Paul Fitzpatrick: London, February 2022
For those of us a bit longer in the tooth, Valentines day has turned into a bit of a routine if we’re being honest.
Gone is the nervous anxiety we used to experience from dispatching a Valentine card to a teenage crush who’d no clue you’d been admiring them from afar…. or at least from the other side of the playground.
Unfortunately those heady days are in the dim and distant past, and the euphoria has been replaced by a tired and trusted template for most of us….
Step 1) Try to write something witty in said card that’s neither too flippant or too soppy, oh and something different from last year (if you can remember what you actually wrote 12 months ago!).
Step 2) Procure an over-priced bunch of flowers, inflated by 50% for the special day… but never from a petrol station (we’ve all learned that lesson the hard way!)
Step 3) Source a romantic dine-in meal for two from your favourite supermarket complete with customary Prosecco and chocolates.
Truth be told we all know that Valentines Day has become a commercial juggernaut and whilst the tradition should have every reason to grind to a halt in todays age of instant messaging, it’s still chugging along just fine…
In the UK alone, just under half the population spend money on their Valentine beau’s and around £1.3 billion is spent on cards, flowers, chocolates, etc, with an estimated 25 million Valentine cards being sent.
Whilst we all appreciate, nay expect, a Valentine card from a long-term partner, if we’re being honest, it’s akin to receiving a birthday card.
As we all know, the authentic Valentine experience centres on intrigue, ensuring that all the fun is in the detective work…. looking for clues to uncover the secret admirer.
I’m going back 50 years or so here of course to when we were impressionable teens and such things were deemed important.
I did receive one anonymous Valentine card… when I was 13, but I didn’t dare think about who it was from until I forensically compared the handwriting to my Mum’s in order to rule her out of the equation.
I’ve still no idea who sent it but thank you whoever you were, I should have framed it… although having a 50 year old Valentine card hanging up in your living room wall would be a bit weird.
I also sent one anonymous Valentine… to a girl in Primary 7, I say anonymous but when I walked into class that day with a big chunk of hair missing because someone had convinced me that enclosing a ‘lock of hair’ was a Valentine tradition…. I probably gave the game away.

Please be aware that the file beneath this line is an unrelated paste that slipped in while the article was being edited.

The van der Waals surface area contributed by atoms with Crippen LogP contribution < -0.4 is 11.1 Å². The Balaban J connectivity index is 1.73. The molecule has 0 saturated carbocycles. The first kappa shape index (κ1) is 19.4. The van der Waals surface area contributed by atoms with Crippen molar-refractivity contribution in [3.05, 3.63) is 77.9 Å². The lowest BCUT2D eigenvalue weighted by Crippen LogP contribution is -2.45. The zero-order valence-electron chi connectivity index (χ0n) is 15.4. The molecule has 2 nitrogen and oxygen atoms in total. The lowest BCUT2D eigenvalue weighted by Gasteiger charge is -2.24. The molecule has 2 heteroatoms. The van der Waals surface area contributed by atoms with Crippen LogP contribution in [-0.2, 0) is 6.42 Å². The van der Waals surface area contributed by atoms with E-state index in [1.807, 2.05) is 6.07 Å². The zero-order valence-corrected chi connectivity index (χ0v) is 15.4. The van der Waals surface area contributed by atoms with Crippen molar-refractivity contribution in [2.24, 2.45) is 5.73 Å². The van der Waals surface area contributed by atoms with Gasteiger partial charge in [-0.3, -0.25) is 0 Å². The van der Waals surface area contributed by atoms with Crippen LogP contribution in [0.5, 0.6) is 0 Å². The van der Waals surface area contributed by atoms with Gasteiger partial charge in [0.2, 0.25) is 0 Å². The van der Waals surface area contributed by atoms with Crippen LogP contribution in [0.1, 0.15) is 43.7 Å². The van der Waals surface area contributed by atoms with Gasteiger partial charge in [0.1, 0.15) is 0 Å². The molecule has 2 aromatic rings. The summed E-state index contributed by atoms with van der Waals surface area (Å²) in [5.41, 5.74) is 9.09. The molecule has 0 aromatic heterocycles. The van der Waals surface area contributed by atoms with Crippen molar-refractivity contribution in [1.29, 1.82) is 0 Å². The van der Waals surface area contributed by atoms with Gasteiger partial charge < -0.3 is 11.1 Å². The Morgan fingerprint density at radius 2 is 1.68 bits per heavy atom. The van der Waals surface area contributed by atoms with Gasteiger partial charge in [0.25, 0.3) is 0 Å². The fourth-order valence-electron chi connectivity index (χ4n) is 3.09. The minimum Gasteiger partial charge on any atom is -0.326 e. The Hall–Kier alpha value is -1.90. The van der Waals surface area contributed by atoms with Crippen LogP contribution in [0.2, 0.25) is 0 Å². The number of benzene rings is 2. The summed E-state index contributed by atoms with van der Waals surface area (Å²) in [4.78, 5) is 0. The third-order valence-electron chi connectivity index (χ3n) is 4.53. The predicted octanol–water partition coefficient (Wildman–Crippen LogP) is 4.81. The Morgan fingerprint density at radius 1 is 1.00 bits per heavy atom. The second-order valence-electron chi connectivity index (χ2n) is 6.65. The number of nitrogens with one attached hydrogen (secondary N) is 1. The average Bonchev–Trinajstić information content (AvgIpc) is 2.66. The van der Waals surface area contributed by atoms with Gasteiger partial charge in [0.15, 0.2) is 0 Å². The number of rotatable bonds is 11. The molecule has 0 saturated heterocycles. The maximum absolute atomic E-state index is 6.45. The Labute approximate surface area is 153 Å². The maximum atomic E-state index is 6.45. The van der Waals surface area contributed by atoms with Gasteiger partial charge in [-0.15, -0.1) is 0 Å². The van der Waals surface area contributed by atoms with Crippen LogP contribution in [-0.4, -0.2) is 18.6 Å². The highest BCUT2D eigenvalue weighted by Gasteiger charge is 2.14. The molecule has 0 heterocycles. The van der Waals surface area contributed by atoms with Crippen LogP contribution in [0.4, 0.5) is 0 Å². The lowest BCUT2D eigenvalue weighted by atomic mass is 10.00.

With no comprehension of how meagre a ‘lock of hair’ should be, I struggled to close the envelope due to the mass of curls I’d tried to wedge into the card.
I imagine the curls sprung to life like a jack in the box as soon as the envelope was opened, attacking her like the creature from Alien and scarring the poor girl for life.
One thing I remember about Valentines back then was the trend to utilise every inch of space on both the card and the envelope with messages, acronyms and rhymes.
Classics like –
“Postie postie don’t be slow, be like Elvis, go man go”
SWALK (Sealed With A Loving Kiss)
The origin of acronyms on envelopes stems from soldiers writing to their sweethearts during the war, using coded initials to convey secret messages.
Some acronyms were sweet like HOLLAND (Hope Our Love Lasts And Never Dies) whilst others were a bit more risqué like NORWICH (Nickers Off Ready When I Get Home).
We were normally en-route to school when the postman came a-knocking on the 14th Feb, which gave opportunity for some hopeless romantics to day-dream about an avalanche of mail waiting for them on their doorstep.
For a good mate of mine this scenario actually happened, although it wasn’t on the 14th of February.
Unbeknown to him, an ex-girlfriend who wasn’t best pleased with him sent his picture, a dewy-eyed story about him being lonesome, and a heart-felt request for female pen-pals, to one of the popular teen mags of the day. When he got home from school his Mum greeted him at the door with a sackful of mail and a hearty – “what have you been up to now, you little shit?”.
Of course, at the time he had no idea what was going on, but he still had hours of fun ploughing through his ‘fan-mail’, replying to a selected few.
It’s a great story, but it’s his to tell, so I’ll see if I can entice him to share it in all its glory on the blog sometime.
Coming home to a bagful of fan-mail from strangers who thought you were cute must have been uplifting, but I suspect he, like the rest of us, probably falls into one of three camps when it comes to Valentine’s Day now…
The – ‘it’s a scam and a waste of money, and I refuse to be ripped-off ’ brigade.
This guy is normally single!
The – ‘I’m a hopeless romantic, and it’s a special day’ brigade.
This guy is normally single!
And perhaps the most popular….
The – ‘I better make an effort or else I’ll be in the shit’ brigade.
To which I am a fully paid-up member!!